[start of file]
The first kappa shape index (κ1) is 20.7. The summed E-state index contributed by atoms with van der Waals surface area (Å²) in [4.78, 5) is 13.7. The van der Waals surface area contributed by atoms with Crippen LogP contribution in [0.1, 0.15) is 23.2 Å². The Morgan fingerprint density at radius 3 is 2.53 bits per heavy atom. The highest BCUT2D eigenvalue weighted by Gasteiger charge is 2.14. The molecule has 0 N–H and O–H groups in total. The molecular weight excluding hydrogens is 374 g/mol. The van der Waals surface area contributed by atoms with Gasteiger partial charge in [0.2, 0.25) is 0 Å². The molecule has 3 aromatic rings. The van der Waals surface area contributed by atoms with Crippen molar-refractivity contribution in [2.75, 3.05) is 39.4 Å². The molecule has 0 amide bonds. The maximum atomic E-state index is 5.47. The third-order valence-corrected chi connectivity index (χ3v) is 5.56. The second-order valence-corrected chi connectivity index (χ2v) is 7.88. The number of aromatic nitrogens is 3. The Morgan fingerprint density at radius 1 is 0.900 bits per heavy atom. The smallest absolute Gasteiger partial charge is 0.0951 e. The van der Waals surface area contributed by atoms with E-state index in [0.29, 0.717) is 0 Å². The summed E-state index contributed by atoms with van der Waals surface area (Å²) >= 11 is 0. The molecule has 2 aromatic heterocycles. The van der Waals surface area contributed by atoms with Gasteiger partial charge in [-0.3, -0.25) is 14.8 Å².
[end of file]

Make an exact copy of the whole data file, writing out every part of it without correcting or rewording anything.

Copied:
The first kappa shape index (κ1) is 20.7. The summed E-state index contributed by atoms with van der Waals surface area (Å²) in [4.78, 5) is 13.7. The van der Waals surface area contributed by atoms with Crippen LogP contribution in [0.1, 0.15) is 23.2 Å². The Morgan fingerprint density at radius 3 is 2.53 bits per heavy atom. The highest BCUT2D eigenvalue weighted by Gasteiger charge is 2.14. The molecule has 0 N–H and O–H groups in total. The molecular weight excluding hydrogens is 374 g/mol. The van der Waals surface area contributed by atoms with Gasteiger partial charge in [0.2, 0.25) is 0 Å². The molecule has 3 aromatic rings. The van der Waals surface area contributed by atoms with Crippen molar-refractivity contribution in [2.75, 3.05) is 39.4 Å². The molecule has 0 amide bonds. The maximum atomic E-state index is 5.47. The third-order valence-corrected chi connectivity index (χ3v) is 5.56. The second-order valence-corrected chi connectivity index (χ2v) is 7.88. The number of aromatic nitrogens is 3. The Morgan fingerprint density at radius 1 is 0.900 bits per heavy atom. The smallest absolute Gasteiger partial charge is 0.0951 e. The van der Waals surface area contributed by atoms with E-state index in [0.29, 0.717) is 0 Å². The summed E-state index contributed by atoms with van der Waals surface area (Å²) >= 11 is 0. The molecule has 2 aromatic heterocycles. The van der Waals surface area contributed by atoms with Gasteiger partial charge in [-0.3, -0.25) is 14.8 Å².